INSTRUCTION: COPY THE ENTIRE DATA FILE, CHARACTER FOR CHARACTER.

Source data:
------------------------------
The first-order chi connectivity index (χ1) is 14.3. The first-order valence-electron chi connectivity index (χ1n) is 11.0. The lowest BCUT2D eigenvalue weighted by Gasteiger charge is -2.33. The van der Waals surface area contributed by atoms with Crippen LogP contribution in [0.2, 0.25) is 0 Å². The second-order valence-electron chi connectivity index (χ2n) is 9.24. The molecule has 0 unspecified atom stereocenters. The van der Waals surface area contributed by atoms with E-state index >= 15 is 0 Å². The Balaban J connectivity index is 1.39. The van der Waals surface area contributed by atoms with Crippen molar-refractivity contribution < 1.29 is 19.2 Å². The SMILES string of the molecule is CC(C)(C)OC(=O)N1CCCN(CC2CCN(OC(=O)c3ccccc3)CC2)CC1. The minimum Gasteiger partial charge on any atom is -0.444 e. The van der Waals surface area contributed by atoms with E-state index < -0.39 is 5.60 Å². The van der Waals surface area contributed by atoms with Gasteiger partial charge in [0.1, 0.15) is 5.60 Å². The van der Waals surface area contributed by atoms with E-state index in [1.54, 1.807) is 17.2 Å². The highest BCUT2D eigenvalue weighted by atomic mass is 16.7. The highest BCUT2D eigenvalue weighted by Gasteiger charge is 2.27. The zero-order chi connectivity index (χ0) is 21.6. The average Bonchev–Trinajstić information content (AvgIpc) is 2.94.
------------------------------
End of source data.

The first-order chi connectivity index (χ1) is 14.3. The first-order valence-electron chi connectivity index (χ1n) is 11.0. The lowest BCUT2D eigenvalue weighted by Gasteiger charge is -2.33. The van der Waals surface area contributed by atoms with Crippen LogP contribution in [0.2, 0.25) is 0 Å². The second-order valence-electron chi connectivity index (χ2n) is 9.24. The molecule has 0 unspecified atom stereocenters. The van der Waals surface area contributed by atoms with E-state index >= 15 is 0 Å². The Balaban J connectivity index is 1.39. The van der Waals surface area contributed by atoms with Crippen molar-refractivity contribution < 1.29 is 19.2 Å². The SMILES string of the molecule is CC(C)(C)OC(=O)N1CCCN(CC2CCN(OC(=O)c3ccccc3)CC2)CC1. The minimum Gasteiger partial charge on any atom is -0.444 e. The van der Waals surface area contributed by atoms with E-state index < -0.39 is 5.60 Å². The van der Waals surface area contributed by atoms with Gasteiger partial charge in [0.1, 0.15) is 5.60 Å². The van der Waals surface area contributed by atoms with E-state index in [1.54, 1.807) is 17.2 Å². The highest BCUT2D eigenvalue weighted by atomic mass is 16.7. The highest BCUT2D eigenvalue weighted by Gasteiger charge is 2.27. The zero-order chi connectivity index (χ0) is 21.6. The average Bonchev–Trinajstić information content (AvgIpc) is 2.94.